One in three drivers in the UK admit to using a mobile phone while driving, despite the fact that laws banning the practice have been in force for nine years.
New research by LV= car insurance reveals that since the law came into force in 2003, just over one million motorists have been caught illegally using a mobile phone when driving. On average 100,000 motorists are fined each year for using a mobile phone behind the wheel.
Offence of driving whilst using a mobile phone
Using a mobile phone while driving is a criminal offence, and if caught you are likely to end up with a £60 fine and three penalty points on your licence. The court also now has a discretionary power to disqualify you from driving.
Despite this, one in five motorists (18%) still think it is acceptable to using a mobile phone while driving, and almost one in 20 (4%) say they think it’s unlikely that they will get caught – and admit they are undeterred by the current penalties.
Indeed, some police forces appear to be better than others at tackling mobile phone use while driving. LV= has obtained statistics from 40 police forces around the country, assessing how many times the offence was recorded in each force area.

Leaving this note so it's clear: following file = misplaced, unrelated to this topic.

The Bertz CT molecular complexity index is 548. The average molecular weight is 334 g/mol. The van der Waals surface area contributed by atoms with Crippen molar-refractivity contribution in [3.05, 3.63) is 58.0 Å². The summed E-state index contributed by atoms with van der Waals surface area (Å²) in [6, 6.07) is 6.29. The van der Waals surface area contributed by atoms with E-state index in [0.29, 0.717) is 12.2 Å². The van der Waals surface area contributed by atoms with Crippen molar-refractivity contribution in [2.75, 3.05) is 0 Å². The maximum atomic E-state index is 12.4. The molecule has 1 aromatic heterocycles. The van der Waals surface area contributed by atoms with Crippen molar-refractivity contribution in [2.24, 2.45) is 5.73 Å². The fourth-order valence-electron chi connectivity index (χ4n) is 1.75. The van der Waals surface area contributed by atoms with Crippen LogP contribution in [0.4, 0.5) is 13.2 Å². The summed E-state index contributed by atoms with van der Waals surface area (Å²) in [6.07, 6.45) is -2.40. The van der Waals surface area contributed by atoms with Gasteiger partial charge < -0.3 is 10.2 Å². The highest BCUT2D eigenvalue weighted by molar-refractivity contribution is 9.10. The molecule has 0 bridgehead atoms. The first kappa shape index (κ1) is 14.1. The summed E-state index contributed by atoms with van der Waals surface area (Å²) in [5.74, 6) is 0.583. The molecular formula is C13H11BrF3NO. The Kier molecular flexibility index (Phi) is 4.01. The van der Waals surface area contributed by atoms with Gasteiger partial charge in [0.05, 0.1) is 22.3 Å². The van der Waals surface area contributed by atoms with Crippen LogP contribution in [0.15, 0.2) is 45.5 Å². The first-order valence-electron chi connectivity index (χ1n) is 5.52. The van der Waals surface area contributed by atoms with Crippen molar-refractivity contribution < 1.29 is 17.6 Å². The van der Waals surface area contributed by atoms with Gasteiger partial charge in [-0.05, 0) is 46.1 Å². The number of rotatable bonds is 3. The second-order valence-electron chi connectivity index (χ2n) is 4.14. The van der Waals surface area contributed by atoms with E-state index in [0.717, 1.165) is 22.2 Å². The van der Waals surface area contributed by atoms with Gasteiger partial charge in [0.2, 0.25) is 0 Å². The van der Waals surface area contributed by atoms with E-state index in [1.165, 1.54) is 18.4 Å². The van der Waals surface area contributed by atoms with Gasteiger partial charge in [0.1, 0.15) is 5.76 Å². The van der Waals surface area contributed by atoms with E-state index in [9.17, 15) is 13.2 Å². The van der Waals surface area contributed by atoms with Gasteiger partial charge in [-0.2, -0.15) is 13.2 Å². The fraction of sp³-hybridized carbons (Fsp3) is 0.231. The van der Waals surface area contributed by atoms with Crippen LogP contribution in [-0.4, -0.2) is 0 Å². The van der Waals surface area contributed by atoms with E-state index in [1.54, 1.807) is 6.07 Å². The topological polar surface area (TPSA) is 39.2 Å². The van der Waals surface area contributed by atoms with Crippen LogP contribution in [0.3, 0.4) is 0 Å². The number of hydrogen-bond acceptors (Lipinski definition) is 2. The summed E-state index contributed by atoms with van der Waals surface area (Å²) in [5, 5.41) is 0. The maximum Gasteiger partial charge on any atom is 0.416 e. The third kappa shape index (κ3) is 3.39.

Strathclyde Police is one of the most effective forces, catching 19,952 drivers in 2012. It is second only to the Metropolitan Police, which caught 21,931 motorists over the same period.
Impact of using a hand-held behind the wheel
Of those who admit to using a mobile phone while driving, more than three quarters (77%) will answer calls and half (49%) will text. Many motorists also access the internet on their phones whilst in control of a vehicle, using their devices to look at emails, check directions and to log-on to social networking sites.
Using a hand-held phone behind the wheel can be highly dangerous for both the driver and other road users, as findings from an observational roadside study by LV= reveals.
In the study at four cities in the UK, researchers found one in every 20 vehicles was driven by someone using their phone. These drivers were twice as likely as other motorists to be driving erratically and behaviour seen included reckless driving, speeding and sudden braking.
These motorists were also much less road aware, with almost one in three (30%) failing to stop at a pedestrian crossing, compared with just one in ten (10%) drivers who were not using a hand-held phone.
“It’s been nearly ten years since legislation banning the use of hand-held phones when driving was introduced, so it’s worrying to see that many motorists are continuing to use their devices when on the road,” said John O’Roarke, Managing Director of LV= car insurance.
“While it can seem tempting for people to use their phones at the wheel, whilst driving they should always pull over to make a call, send a text or browse the internet. By not doing so they risk points, a fine, or even worse causing an accident,” he warned.